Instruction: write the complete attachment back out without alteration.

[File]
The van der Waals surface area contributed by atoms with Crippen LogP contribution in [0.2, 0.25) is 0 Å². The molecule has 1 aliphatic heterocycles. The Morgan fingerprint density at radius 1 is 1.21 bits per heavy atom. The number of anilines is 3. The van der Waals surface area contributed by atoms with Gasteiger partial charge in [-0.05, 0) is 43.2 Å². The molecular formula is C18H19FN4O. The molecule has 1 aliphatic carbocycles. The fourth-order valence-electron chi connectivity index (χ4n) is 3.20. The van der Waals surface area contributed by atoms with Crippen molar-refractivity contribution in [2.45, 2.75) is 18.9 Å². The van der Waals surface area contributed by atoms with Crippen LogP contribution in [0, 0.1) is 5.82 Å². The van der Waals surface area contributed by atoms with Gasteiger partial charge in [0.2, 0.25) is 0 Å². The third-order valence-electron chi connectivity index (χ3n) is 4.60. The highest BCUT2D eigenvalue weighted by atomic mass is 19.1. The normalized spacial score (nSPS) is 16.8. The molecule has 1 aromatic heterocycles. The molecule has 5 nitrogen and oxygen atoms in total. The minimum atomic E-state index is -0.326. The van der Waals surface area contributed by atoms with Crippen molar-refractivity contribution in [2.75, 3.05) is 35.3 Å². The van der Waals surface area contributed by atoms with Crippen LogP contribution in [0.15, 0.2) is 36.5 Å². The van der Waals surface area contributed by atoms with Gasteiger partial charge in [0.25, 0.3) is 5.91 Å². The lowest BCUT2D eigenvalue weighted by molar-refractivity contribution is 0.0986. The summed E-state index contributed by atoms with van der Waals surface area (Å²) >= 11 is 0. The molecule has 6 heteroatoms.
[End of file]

The van der Waals surface area contributed by atoms with Crippen LogP contribution in [0.2, 0.25) is 0 Å². The molecule has 1 aliphatic heterocycles. The Morgan fingerprint density at radius 1 is 1.21 bits per heavy atom. The number of anilines is 3. The van der Waals surface area contributed by atoms with Gasteiger partial charge in [-0.05, 0) is 43.2 Å². The molecular formula is C18H19FN4O. The molecule has 1 aliphatic carbocycles. The fourth-order valence-electron chi connectivity index (χ4n) is 3.20. The van der Waals surface area contributed by atoms with Crippen molar-refractivity contribution in [2.45, 2.75) is 18.9 Å². The van der Waals surface area contributed by atoms with Crippen LogP contribution in [0, 0.1) is 5.82 Å². The van der Waals surface area contributed by atoms with Gasteiger partial charge in [0.2, 0.25) is 0 Å². The third-order valence-electron chi connectivity index (χ3n) is 4.60. The highest BCUT2D eigenvalue weighted by atomic mass is 19.1. The normalized spacial score (nSPS) is 16.8. The molecule has 1 aromatic heterocycles. The molecule has 5 nitrogen and oxygen atoms in total. The minimum atomic E-state index is -0.326. The van der Waals surface area contributed by atoms with Crippen molar-refractivity contribution in [2.75, 3.05) is 35.3 Å². The van der Waals surface area contributed by atoms with Crippen LogP contribution in [0.15, 0.2) is 36.5 Å². The van der Waals surface area contributed by atoms with Gasteiger partial charge in [0.25, 0.3) is 5.91 Å². The lowest BCUT2D eigenvalue weighted by molar-refractivity contribution is 0.0986. The summed E-state index contributed by atoms with van der Waals surface area (Å²) >= 11 is 0. The molecule has 6 heteroatoms.